Bring the Fight Against Financial Illiteracy to the Workplace

I was out recently with a college friend. She confided to me that a collections agency was after her for a medical bill she was having trouble paying. Later into the evening she proudly showed me her new iPhone 8 and a pair of expensive shoes she just treated herself to… Sound familiar? It seems like everyone these days claims to be strapped for cash when a real need presents itself, but t­­­­­hey still manage to find money for things that aren’t quite necessary.

Money is a major source of anxiety and stress for Americans and I’m betting that much of this stems from the fact that people are financially illiterate. The sad truth is 57% of Americans have less than $1,000 in savings. This kind of behavior isn’t sustainable, especially once the realization sets­­­ in that your dream of retiring on a beach somewhere is – poof – gone.

Stop and think for a second. Where do we all learn how to handle our finances? Many parents don’t know enough about money to teach their kids the financial skills they need. Schools don’t seem to be helping either. Think back to the “life skills” taught in Home Economics class (baking muffins and sewing pillows – really?). No doubt this educational vacuum has contributed to the less-than-optimal financial situation that Americans are in today. What we need to do is wake up and smell the financial coffee.

As an employer, you educate your employees on their health benefits. You also help them understand consumer-driven health plans; so why not enlighten them on how to grow a 529 account, sensibly manage student debt, and save for retirement? You don’t need to dig your employees out of their financial holes, but you can at least throw them a rope.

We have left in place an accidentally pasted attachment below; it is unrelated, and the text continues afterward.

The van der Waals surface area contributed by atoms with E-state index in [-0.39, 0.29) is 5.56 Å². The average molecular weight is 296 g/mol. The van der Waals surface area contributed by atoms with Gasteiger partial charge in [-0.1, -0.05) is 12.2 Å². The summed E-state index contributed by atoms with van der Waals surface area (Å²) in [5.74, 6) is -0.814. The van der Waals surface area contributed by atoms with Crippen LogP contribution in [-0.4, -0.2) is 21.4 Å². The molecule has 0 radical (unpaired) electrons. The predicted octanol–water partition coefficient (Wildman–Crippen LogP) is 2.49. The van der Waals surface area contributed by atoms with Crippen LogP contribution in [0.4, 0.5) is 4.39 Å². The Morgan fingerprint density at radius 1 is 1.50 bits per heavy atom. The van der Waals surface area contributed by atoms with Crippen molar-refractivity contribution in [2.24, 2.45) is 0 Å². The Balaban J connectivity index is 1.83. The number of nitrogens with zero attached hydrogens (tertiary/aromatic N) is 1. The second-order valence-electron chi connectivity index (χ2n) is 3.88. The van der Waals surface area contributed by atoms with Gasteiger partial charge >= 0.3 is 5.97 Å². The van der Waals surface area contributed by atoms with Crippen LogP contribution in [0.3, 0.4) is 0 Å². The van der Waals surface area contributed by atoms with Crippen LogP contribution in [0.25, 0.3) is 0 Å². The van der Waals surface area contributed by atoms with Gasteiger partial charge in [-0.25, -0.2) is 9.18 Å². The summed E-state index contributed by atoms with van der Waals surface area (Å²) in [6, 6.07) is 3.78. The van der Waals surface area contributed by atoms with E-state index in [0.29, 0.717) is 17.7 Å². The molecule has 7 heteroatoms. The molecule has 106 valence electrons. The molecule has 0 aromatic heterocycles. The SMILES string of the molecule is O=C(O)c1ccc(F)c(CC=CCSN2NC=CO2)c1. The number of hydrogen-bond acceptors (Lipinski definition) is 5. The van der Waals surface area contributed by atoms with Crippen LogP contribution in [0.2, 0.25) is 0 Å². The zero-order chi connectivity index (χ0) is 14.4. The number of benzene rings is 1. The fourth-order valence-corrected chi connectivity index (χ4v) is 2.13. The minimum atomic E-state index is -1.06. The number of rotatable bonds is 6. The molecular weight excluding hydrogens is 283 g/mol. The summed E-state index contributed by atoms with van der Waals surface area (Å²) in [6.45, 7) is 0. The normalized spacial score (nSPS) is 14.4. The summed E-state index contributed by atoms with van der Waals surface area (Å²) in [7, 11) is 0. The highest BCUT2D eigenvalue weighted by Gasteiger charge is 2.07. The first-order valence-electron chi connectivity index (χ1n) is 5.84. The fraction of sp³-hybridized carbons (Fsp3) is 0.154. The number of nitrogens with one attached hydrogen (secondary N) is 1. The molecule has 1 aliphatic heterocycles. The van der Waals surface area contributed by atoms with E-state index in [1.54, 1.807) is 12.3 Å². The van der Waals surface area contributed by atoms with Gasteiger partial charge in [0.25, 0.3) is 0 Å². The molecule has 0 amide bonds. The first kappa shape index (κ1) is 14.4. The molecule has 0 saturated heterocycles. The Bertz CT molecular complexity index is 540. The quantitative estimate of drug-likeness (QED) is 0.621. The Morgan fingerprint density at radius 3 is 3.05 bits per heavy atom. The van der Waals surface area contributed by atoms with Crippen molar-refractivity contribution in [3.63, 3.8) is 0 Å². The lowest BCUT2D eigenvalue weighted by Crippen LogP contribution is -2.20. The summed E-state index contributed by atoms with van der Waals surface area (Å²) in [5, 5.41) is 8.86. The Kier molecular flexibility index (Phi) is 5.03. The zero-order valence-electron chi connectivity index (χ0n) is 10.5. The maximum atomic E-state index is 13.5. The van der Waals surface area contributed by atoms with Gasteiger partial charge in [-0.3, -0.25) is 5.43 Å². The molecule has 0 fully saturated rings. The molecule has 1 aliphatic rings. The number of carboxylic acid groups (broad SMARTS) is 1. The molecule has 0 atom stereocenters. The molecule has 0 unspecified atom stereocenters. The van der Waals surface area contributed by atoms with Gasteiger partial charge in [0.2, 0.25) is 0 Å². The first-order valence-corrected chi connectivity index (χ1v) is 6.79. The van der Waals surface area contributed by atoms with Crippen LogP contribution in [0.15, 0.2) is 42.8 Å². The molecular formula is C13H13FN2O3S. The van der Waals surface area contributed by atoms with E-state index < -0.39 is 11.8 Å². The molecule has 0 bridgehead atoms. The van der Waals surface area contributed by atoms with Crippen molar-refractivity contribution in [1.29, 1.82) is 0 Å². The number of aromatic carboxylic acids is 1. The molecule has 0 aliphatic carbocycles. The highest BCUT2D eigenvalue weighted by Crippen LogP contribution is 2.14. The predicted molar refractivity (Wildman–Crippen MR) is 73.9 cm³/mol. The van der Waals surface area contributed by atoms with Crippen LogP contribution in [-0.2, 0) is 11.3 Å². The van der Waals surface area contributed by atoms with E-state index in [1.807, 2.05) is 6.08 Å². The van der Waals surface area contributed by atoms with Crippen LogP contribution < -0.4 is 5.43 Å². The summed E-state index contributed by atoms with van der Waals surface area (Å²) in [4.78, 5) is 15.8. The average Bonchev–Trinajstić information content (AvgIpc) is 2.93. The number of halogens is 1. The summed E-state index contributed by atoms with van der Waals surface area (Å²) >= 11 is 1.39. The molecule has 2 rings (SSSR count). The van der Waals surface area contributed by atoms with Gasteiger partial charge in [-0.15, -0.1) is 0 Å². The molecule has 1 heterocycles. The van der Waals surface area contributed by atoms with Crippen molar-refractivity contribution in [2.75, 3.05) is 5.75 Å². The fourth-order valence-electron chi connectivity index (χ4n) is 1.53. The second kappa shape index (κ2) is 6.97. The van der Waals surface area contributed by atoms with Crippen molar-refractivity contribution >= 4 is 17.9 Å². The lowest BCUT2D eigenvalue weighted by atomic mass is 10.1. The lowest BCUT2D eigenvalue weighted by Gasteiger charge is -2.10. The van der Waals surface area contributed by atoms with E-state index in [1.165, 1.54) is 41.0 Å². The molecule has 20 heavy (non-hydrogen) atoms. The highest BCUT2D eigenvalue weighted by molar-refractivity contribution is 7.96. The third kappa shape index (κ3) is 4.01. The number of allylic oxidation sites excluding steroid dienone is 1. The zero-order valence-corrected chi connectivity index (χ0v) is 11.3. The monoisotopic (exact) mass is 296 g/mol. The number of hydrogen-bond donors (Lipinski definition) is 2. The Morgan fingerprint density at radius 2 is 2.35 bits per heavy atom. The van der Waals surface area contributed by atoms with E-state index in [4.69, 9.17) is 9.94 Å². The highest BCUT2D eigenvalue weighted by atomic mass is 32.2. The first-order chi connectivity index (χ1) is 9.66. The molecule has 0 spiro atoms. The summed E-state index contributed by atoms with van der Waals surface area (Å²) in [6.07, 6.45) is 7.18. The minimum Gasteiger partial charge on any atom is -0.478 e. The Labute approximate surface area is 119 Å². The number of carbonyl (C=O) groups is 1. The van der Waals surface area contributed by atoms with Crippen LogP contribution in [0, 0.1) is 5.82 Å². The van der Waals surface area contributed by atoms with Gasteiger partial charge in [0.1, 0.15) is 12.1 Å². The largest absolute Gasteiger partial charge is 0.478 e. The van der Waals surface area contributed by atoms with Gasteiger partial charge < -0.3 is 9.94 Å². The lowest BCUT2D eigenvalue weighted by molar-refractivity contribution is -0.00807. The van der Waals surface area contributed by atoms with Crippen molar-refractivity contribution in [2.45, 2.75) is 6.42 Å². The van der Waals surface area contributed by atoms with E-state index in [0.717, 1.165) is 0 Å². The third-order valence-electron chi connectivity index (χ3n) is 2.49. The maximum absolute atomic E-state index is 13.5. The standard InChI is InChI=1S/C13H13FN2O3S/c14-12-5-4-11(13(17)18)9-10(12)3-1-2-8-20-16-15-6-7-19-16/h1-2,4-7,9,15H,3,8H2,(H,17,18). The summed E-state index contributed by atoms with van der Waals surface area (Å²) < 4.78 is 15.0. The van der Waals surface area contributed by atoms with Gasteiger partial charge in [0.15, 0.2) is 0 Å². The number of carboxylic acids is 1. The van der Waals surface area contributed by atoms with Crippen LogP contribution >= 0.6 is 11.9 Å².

A few ideas to get you started:

  • Communicate. This is the best time of the year to launch a financial wellness campaign as employees ramp up for the holidays (‘tis the season for spending money you don’t have).
  • Bring in your 401(k) provider. Many providers offer to spend a day onsite for one-on-one counseling sessions with employees.
  • Host a webinar or seminar. Frenkel’s wellness and retirement divisions team up to present financial wellness seminars about overcoming debt, college savings plans, and debunking misconceptions about your credit score.

So what’s the bottom line? Financial wellness is defined by health, not necessarily wealth. Helping employees self-manage their overall lifestyle (a large portion of that being personal finances) will lower stress, build a trusting employer-employee relationship and cultivate a less distracted and more productive workforce. Sounds like a win-win to me.

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